Once the building is in a more acceptable state I intend to send photographs to the May Gibbs museum in Sydney Australia. May Gibbs was the English born artist who found fame in Australia for her charming illustrations in her books for children. During the reign of King Edward VII she spent a Christmas with her relatives in the house next door and produced a series of amusing sketches of her stay, some of which can be seen at the museum dedicated to her work. I have also stated my belief that the renowned English novelist, poet and critic Ford Madox-Ford was born in the same house. Another snippet of knowledge I have garnered is that Ford Madox Ford was the maternal grandson of one of the most pre-eminent Victorian artists, Ford Madox Brown. One of the latter’s most famous works “The last of England” was inspired by the emigration of a Pre-Raphaelite sculptor to Australia. Two decades later, May Gibbs, then a child of 4, set out for a new life in Australia with her parents. Unlike the anxious couple in Madox-Brown’s painting, it was by no means the last of England for May as she returned several times to her native country, including that memorable Edwardian Christmas in 1904 spent in the house now being renovated next door.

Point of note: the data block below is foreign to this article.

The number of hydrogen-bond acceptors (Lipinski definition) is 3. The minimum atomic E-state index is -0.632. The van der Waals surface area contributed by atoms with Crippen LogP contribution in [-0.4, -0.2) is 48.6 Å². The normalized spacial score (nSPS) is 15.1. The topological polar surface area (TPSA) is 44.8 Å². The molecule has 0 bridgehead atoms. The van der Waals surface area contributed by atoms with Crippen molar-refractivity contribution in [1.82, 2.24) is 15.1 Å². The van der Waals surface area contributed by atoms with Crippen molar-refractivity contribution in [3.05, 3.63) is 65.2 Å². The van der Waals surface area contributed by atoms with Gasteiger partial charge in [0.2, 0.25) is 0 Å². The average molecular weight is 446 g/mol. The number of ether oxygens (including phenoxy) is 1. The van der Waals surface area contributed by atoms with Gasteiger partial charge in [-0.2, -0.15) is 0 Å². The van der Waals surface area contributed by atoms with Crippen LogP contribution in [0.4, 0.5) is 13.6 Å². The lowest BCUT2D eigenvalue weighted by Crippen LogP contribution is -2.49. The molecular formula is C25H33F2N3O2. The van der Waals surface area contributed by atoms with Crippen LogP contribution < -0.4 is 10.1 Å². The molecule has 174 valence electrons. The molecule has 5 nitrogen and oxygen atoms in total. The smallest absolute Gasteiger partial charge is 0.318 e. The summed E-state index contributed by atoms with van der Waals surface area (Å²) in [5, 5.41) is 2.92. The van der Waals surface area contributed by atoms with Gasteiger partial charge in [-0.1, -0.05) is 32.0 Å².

Sadly no attempt was made to save the greatest prize of all in terms of local and national history: Horatio Nelson’s and Emma Hamilton’s last home together at Merton Place.
It was demolished in the 1820s. Even though Queen Victoria did not come to the throne for another 17 years, there was already a move away from the licentiousness and excesses of her uncle, King George IV’s reign. No one was interested in saving what had been the scene of a notorious ménage à trois between the Hamiltons and Horatio Nelson, even if the latter died one of Britain’s greatest heroes. After Nelson died Emma Hamilton, whose own husband Sir William had died some years before, found herself mired in debt. She was declared bankrupt in 1813 and there was a forced sale of her possessions. One of the most poignant reminders of her ill-fated affair with Admiral Nelson can still be found in Wimbledon today. On first entering Southside House to begin the tour of the building, visitors can see the rocking horse claimed to have been owned by Emma and Nelson’s daughter Horatia standing in the corner. Until his dying day Nelson was wont to carry around with him a drawing of Horatia as a small child, standing next to her beloved rocking horse.